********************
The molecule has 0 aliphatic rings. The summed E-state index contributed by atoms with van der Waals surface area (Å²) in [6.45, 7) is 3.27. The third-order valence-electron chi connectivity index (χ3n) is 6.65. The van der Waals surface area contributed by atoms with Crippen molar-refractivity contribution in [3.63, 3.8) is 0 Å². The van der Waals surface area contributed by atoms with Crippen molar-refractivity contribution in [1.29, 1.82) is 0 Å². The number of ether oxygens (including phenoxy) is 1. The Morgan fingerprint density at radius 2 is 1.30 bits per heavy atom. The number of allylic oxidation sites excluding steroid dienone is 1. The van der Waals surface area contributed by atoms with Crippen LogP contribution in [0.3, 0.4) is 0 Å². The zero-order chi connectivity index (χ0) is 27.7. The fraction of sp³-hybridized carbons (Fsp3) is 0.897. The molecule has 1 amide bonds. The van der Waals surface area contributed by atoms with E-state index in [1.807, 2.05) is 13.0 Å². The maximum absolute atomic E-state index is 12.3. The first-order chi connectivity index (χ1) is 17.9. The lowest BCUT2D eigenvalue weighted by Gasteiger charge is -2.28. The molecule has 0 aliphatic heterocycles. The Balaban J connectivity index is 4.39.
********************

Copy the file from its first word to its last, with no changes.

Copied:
The molecule has 0 aliphatic rings. The summed E-state index contributed by atoms with van der Waals surface area (Å²) in [6.45, 7) is 3.27. The third-order valence-electron chi connectivity index (χ3n) is 6.65. The van der Waals surface area contributed by atoms with Crippen molar-refractivity contribution in [3.63, 3.8) is 0 Å². The van der Waals surface area contributed by atoms with Crippen molar-refractivity contribution in [1.29, 1.82) is 0 Å². The number of ether oxygens (including phenoxy) is 1. The Morgan fingerprint density at radius 2 is 1.30 bits per heavy atom. The number of allylic oxidation sites excluding steroid dienone is 1. The van der Waals surface area contributed by atoms with Crippen LogP contribution in [0.3, 0.4) is 0 Å². The zero-order chi connectivity index (χ0) is 27.7. The fraction of sp³-hybridized carbons (Fsp3) is 0.897. The molecule has 1 amide bonds. The van der Waals surface area contributed by atoms with E-state index in [1.807, 2.05) is 13.0 Å². The maximum absolute atomic E-state index is 12.3. The first-order chi connectivity index (χ1) is 17.9. The lowest BCUT2D eigenvalue weighted by Gasteiger charge is -2.28. The molecule has 0 aliphatic heterocycles. The Balaban J connectivity index is 4.39.